Hillary Clinton has now updated her health care proposal. In addition to the usual promises to improve quality and cut costs and prices blah, blah, blah that all the politicians are making, there are two possibly substantive proposals. The first is that people might be allowed to go on Medicare from age 55. The second is a mysterious thing called the “public option”.
The lowering of the eligibility age for Medicare (ironic in a climate of raising the Social Security eligibility age) seems pretty straightforward in that she didn’t specify that this new age group would get anything other than standard Medicare. But the “public option” could change the rules of the healthcare game, depending on what it really is. And she left some clues. Let’s take a closer look.
I am writing this piece in reference to my earlier article called Death Wish: The Politics of American Healthcare in response to a question posed by Irene Baldwin about whether Clinton’s proposal would change anything that I laid out in my article; presumably whether it would lead do the cutting of any “knots”.
At the time that Obamacare was passed, and it had already become evident that it was not going to be a single payer plan, there were some who wanted the insertion of a “public option” that would allow people to purchase Medicare as an insurance choice along with the commercial insurance options. This was not adopted. If this were adopted, it would be an interesting twist that could start to untie the knots. For Medicare (fee for service Medicare, that is) is accepted by almost all providers in the United States. Medicare benefits are consistent in all of the states. The price and cost history of Medicare is well documented. This would of course change if it were commercially available, because of the inflow of younger healthier people than are able to use it now. But that would be a good thing, since it would also bring with it lower utilization and lower costs.
What people are not quite aware of is that Medicare is rather expensive per person. It now tops $11,000 per year per person. So a family of four would be looking at a premium payment of $44,000 as it is now (again, eventually adjusted by the change in demographics as younger people bought into it).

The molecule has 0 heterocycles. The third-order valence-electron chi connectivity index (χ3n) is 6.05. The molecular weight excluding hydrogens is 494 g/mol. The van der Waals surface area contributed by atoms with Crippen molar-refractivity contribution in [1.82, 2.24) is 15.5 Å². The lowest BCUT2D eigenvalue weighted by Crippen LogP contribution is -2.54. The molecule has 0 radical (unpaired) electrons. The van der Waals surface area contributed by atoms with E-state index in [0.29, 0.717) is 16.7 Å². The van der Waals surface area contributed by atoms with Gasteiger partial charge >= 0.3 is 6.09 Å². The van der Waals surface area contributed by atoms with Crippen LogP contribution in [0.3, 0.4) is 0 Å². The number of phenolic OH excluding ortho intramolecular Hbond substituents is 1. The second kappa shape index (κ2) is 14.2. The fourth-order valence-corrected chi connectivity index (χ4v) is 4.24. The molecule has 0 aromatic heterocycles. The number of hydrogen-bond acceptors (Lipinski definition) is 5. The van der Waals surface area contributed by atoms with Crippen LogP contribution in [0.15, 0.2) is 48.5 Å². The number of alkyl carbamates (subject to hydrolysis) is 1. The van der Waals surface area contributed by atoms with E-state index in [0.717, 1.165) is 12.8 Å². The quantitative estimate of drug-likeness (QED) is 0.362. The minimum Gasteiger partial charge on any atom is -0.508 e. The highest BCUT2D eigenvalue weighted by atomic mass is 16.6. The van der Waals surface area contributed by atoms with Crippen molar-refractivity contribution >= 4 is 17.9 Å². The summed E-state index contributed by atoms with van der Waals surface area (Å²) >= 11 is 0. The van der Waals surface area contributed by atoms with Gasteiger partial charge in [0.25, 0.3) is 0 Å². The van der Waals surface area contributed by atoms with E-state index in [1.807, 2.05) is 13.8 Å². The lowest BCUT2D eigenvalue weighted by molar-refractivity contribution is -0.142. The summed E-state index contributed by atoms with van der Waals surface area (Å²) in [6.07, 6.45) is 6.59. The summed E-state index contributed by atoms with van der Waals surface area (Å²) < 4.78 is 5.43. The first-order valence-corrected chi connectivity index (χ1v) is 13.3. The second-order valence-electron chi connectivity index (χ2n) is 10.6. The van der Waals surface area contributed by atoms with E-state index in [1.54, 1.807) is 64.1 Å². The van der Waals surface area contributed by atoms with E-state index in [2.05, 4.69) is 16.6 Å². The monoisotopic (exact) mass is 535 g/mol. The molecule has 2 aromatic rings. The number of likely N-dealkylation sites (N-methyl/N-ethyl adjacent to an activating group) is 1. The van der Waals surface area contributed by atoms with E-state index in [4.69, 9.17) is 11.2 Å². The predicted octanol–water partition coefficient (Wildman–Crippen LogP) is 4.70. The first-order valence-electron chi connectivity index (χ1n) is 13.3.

So Medicare as a quasi-commercial option would have its plusses and minuses. However, Clinton, is not proposing that Medicare be used as the public option.
Here is what she says:
Continue to support a “public option”—and work to build on the Affordable Care Act to make it possible. As she did in her 2008 campaign health plan, and consistently since then, Hillary supports a “public option” to reduce costs and broaden the choices of insurance coverage for every American. To make immediate progress toward that goal, Hillary will work with interested governors, using current flexibility under the Affordable Care Act, to empower states to establish a public option choice.
Her phrase “work with interested governors” is telling here. What she is saying is that the “public option” would be a state, not a Federal public option. And there is no state Medicare option. There is, however, a state option called Medicaid. So what she seems to be proposing (unless she’s talking about creating a different “public option” entirely from scratch) is a plan to offer Medicaid as a “public option”.
Medicaid is a different kettle of fish. For one thing, it is not reimbursed like Medicare. Its reimbursement rate is lower. Also, there are not consistent benefits across the states. The Republicans like to call this inconsistency “flexibility” as though the constituents of some states are worried about the possibility of having too many benefits. But it is odd seeing her use it, since Obamacare has always been about consistency.
And regarding my knots, the insertion of a “public option” into the marketplace as Medicaid for all would probably drive up the price of commercial insurance, which is now subsidizing Medicaid as it is. And this could lead to two things (at least) if inserted into our current system. First, driving up the price of commercial insurance will drive up the co-pays and co-insurance and out of pocket minimums, since business is not likely to talk up the slack. But regarding these, Clinton claims:
Lower out-of-pocket costs like copays and deductibles. The average deductible for employer-sponsored health plans rose from $1,240 in 2002 to about $2,500 in 2013. American families are being squeezed by rising out-of-pocket health care costs. Hillary believes that workers should share in slower growth of national health care spending through lower costs.
But she won’t be able to have it both ways.
The second thing that can happen is that commercial insurance could become too expensive for many people, which would drive them to the public option of Medicaid. And not only would they see their benefits reduced to that of Medicaid, but it could create a vicious circle in pricing (as described above) and create a chasm between those who can still get decent benefits and those who can’t. Her "public option", unless it is actual Medicare, only will make things worse.